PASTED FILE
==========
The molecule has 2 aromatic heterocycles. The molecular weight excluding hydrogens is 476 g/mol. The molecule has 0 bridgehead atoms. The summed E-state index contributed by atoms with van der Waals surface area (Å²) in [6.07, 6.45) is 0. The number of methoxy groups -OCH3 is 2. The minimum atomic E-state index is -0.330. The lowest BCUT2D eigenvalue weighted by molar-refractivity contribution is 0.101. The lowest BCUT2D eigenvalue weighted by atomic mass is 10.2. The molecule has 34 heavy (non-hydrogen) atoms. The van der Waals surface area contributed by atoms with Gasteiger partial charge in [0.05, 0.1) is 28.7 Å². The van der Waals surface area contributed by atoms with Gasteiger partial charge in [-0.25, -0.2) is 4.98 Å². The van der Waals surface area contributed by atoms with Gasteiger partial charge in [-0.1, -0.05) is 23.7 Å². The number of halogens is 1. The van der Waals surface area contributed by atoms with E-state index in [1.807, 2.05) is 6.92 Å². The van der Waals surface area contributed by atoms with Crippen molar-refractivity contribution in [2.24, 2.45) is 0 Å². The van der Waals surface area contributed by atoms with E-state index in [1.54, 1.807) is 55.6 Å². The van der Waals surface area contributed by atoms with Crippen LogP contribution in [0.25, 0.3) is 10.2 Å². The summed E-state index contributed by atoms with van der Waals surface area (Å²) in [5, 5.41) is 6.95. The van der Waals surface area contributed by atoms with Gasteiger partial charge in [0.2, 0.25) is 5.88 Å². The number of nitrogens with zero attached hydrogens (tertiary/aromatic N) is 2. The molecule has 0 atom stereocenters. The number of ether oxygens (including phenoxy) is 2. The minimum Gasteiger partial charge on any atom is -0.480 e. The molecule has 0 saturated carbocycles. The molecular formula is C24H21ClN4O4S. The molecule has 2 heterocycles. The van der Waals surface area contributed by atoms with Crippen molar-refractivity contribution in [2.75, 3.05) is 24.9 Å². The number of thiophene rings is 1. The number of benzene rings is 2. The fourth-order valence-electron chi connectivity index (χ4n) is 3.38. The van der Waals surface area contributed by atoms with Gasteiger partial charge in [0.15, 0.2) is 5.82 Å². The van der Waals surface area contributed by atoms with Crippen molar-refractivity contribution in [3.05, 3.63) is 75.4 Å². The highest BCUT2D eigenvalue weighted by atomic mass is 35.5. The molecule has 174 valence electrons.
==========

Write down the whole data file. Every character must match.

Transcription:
The molecule has 2 aromatic heterocycles. The molecular weight excluding hydrogens is 476 g/mol. The molecule has 0 bridgehead atoms. The summed E-state index contributed by atoms with van der Waals surface area (Å²) in [6.07, 6.45) is 0. The number of methoxy groups -OCH3 is 2. The minimum atomic E-state index is -0.330. The lowest BCUT2D eigenvalue weighted by molar-refractivity contribution is 0.101. The lowest BCUT2D eigenvalue weighted by atomic mass is 10.2. The molecule has 34 heavy (non-hydrogen) atoms. The van der Waals surface area contributed by atoms with Gasteiger partial charge in [0.05, 0.1) is 28.7 Å². The van der Waals surface area contributed by atoms with Gasteiger partial charge in [-0.25, -0.2) is 4.98 Å². The van der Waals surface area contributed by atoms with Gasteiger partial charge in [-0.1, -0.05) is 23.7 Å². The number of halogens is 1. The van der Waals surface area contributed by atoms with E-state index in [1.807, 2.05) is 6.92 Å². The van der Waals surface area contributed by atoms with Crippen molar-refractivity contribution in [2.24, 2.45) is 0 Å². The van der Waals surface area contributed by atoms with E-state index in [1.54, 1.807) is 55.6 Å². The van der Waals surface area contributed by atoms with Crippen LogP contribution in [0.25, 0.3) is 10.2 Å². The summed E-state index contributed by atoms with van der Waals surface area (Å²) in [5, 5.41) is 6.95. The van der Waals surface area contributed by atoms with Gasteiger partial charge in [0.2, 0.25) is 5.88 Å². The number of nitrogens with zero attached hydrogens (tertiary/aromatic N) is 2. The molecule has 0 atom stereocenters. The number of ether oxygens (including phenoxy) is 2. The minimum Gasteiger partial charge on any atom is -0.480 e. The molecule has 0 saturated carbocycles. The molecular formula is C24H21ClN4O4S. The molecule has 2 heterocycles. The van der Waals surface area contributed by atoms with Crippen molar-refractivity contribution in [2.75, 3.05) is 24.9 Å². The number of thiophene rings is 1. The number of benzene rings is 2. The fourth-order valence-electron chi connectivity index (χ4n) is 3.38. The van der Waals surface area contributed by atoms with Gasteiger partial charge in [0.15, 0.2) is 5.82 Å². The van der Waals surface area contributed by atoms with Crippen molar-refractivity contribution in [3.05, 3.63) is 75.4 Å². The highest BCUT2D eigenvalue weighted by atomic mass is 35.5. The molecule has 174 valence electrons.